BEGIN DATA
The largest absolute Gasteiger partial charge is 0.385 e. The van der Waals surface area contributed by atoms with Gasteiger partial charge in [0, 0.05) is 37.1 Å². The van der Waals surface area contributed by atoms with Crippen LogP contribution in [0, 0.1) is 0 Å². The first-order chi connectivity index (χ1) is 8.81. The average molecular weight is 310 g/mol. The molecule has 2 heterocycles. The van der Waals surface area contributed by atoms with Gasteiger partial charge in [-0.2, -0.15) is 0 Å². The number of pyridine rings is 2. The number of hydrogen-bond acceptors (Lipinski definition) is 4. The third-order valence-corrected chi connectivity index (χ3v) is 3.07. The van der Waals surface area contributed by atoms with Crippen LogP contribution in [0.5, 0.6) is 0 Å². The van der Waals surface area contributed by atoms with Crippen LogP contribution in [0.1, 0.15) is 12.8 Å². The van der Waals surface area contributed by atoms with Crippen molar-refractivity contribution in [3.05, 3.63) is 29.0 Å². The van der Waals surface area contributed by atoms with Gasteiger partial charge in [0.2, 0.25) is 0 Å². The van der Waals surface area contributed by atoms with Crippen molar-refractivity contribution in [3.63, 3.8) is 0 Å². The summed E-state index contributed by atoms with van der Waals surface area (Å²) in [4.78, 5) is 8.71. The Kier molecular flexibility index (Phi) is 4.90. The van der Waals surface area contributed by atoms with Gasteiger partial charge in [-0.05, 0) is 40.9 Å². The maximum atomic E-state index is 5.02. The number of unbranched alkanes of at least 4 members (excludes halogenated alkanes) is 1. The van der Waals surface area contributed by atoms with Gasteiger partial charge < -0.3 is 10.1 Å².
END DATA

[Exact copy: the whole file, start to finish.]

The largest absolute Gasteiger partial charge is 0.385 e. The van der Waals surface area contributed by atoms with Gasteiger partial charge in [0, 0.05) is 37.1 Å². The van der Waals surface area contributed by atoms with Crippen LogP contribution in [0, 0.1) is 0 Å². The first-order chi connectivity index (χ1) is 8.81. The average molecular weight is 310 g/mol. The molecule has 2 heterocycles. The van der Waals surface area contributed by atoms with Gasteiger partial charge in [-0.2, -0.15) is 0 Å². The number of pyridine rings is 2. The number of hydrogen-bond acceptors (Lipinski definition) is 4. The third-order valence-corrected chi connectivity index (χ3v) is 3.07. The van der Waals surface area contributed by atoms with Crippen LogP contribution in [0.5, 0.6) is 0 Å². The van der Waals surface area contributed by atoms with Crippen LogP contribution in [0.1, 0.15) is 12.8 Å². The van der Waals surface area contributed by atoms with Crippen molar-refractivity contribution in [3.05, 3.63) is 29.0 Å². The van der Waals surface area contributed by atoms with Gasteiger partial charge in [0.2, 0.25) is 0 Å². The van der Waals surface area contributed by atoms with Crippen molar-refractivity contribution in [3.63, 3.8) is 0 Å². The summed E-state index contributed by atoms with van der Waals surface area (Å²) in [4.78, 5) is 8.71. The Kier molecular flexibility index (Phi) is 4.90. The van der Waals surface area contributed by atoms with Gasteiger partial charge in [-0.05, 0) is 40.9 Å². The maximum atomic E-state index is 5.02. The number of unbranched alkanes of at least 4 members (excludes halogenated alkanes) is 1. The van der Waals surface area contributed by atoms with Gasteiger partial charge < -0.3 is 10.1 Å².